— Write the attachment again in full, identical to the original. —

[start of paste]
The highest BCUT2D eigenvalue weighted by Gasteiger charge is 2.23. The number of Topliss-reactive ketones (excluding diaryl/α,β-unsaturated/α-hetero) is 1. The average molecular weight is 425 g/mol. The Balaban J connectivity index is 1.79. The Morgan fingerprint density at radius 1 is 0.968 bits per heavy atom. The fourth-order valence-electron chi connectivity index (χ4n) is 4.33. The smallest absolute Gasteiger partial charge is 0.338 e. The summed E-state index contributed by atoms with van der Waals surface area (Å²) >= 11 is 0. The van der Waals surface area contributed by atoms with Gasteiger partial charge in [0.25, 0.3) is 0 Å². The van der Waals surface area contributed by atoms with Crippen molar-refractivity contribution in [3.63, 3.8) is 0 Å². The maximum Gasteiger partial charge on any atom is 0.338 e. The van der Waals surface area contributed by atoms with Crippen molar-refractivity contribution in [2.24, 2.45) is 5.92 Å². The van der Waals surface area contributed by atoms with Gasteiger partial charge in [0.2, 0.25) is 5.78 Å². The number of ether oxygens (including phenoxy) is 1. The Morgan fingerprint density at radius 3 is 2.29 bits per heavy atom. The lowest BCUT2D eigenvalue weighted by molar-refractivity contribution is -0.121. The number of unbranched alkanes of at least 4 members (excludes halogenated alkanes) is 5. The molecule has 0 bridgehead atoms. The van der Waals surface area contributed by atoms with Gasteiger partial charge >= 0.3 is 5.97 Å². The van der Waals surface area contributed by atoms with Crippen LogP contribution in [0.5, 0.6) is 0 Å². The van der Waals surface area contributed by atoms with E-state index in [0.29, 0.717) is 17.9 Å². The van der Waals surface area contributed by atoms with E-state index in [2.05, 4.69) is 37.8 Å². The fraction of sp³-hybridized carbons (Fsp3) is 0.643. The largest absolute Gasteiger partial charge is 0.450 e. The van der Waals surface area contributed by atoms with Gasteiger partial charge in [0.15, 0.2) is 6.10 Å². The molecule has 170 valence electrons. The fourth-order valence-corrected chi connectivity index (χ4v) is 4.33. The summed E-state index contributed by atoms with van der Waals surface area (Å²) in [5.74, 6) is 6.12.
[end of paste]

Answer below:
The highest BCUT2D eigenvalue weighted by Gasteiger charge is 2.23. The number of Topliss-reactive ketones (excluding diaryl/α,β-unsaturated/α-hetero) is 1. The average molecular weight is 425 g/mol. The Balaban J connectivity index is 1.79. The Morgan fingerprint density at radius 1 is 0.968 bits per heavy atom. The fourth-order valence-electron chi connectivity index (χ4n) is 4.33. The smallest absolute Gasteiger partial charge is 0.338 e. The summed E-state index contributed by atoms with van der Waals surface area (Å²) >= 11 is 0. The van der Waals surface area contributed by atoms with Gasteiger partial charge in [0.25, 0.3) is 0 Å². The van der Waals surface area contributed by atoms with Crippen molar-refractivity contribution in [3.63, 3.8) is 0 Å². The maximum Gasteiger partial charge on any atom is 0.338 e. The van der Waals surface area contributed by atoms with Crippen molar-refractivity contribution in [2.24, 2.45) is 5.92 Å². The van der Waals surface area contributed by atoms with Gasteiger partial charge in [0.2, 0.25) is 5.78 Å². The number of ether oxygens (including phenoxy) is 1. The Morgan fingerprint density at radius 3 is 2.29 bits per heavy atom. The lowest BCUT2D eigenvalue weighted by molar-refractivity contribution is -0.121. The number of unbranched alkanes of at least 4 members (excludes halogenated alkanes) is 5. The molecule has 0 bridgehead atoms. The van der Waals surface area contributed by atoms with Gasteiger partial charge >= 0.3 is 5.97 Å². The van der Waals surface area contributed by atoms with Crippen LogP contribution in [0.5, 0.6) is 0 Å². The van der Waals surface area contributed by atoms with E-state index in [0.29, 0.717) is 17.9 Å². The van der Waals surface area contributed by atoms with E-state index in [2.05, 4.69) is 37.8 Å². The fraction of sp³-hybridized carbons (Fsp3) is 0.643. The largest absolute Gasteiger partial charge is 0.450 e. The van der Waals surface area contributed by atoms with Gasteiger partial charge in [0.15, 0.2) is 6.10 Å². The molecule has 170 valence electrons. The fourth-order valence-corrected chi connectivity index (χ4v) is 4.33. The summed E-state index contributed by atoms with van der Waals surface area (Å²) in [5.74, 6) is 6.12.